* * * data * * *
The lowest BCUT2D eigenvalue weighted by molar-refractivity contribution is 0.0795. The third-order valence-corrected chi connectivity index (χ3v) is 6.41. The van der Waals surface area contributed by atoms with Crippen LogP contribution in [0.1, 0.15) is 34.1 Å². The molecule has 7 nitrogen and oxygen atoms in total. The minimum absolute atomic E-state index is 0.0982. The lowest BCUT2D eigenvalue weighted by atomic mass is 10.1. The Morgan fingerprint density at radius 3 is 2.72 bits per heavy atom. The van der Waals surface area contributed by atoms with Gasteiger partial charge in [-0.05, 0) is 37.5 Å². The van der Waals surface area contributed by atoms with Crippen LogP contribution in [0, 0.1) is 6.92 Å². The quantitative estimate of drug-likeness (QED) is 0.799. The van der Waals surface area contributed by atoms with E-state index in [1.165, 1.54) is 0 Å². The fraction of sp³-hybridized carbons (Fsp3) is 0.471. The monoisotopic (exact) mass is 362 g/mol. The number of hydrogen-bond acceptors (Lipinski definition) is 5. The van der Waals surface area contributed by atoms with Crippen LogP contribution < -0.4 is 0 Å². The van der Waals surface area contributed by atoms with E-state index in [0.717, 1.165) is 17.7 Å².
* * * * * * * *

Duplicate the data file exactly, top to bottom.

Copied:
The lowest BCUT2D eigenvalue weighted by molar-refractivity contribution is 0.0795. The third-order valence-corrected chi connectivity index (χ3v) is 6.41. The van der Waals surface area contributed by atoms with Crippen LogP contribution in [0.1, 0.15) is 34.1 Å². The molecule has 7 nitrogen and oxygen atoms in total. The minimum absolute atomic E-state index is 0.0982. The lowest BCUT2D eigenvalue weighted by atomic mass is 10.1. The Morgan fingerprint density at radius 3 is 2.72 bits per heavy atom. The van der Waals surface area contributed by atoms with Gasteiger partial charge in [-0.05, 0) is 37.5 Å². The van der Waals surface area contributed by atoms with Crippen LogP contribution in [0, 0.1) is 6.92 Å². The quantitative estimate of drug-likeness (QED) is 0.799. The van der Waals surface area contributed by atoms with E-state index in [1.165, 1.54) is 0 Å². The fraction of sp³-hybridized carbons (Fsp3) is 0.471. The monoisotopic (exact) mass is 362 g/mol. The number of hydrogen-bond acceptors (Lipinski definition) is 5. The van der Waals surface area contributed by atoms with Crippen LogP contribution < -0.4 is 0 Å². The van der Waals surface area contributed by atoms with E-state index in [0.717, 1.165) is 17.7 Å².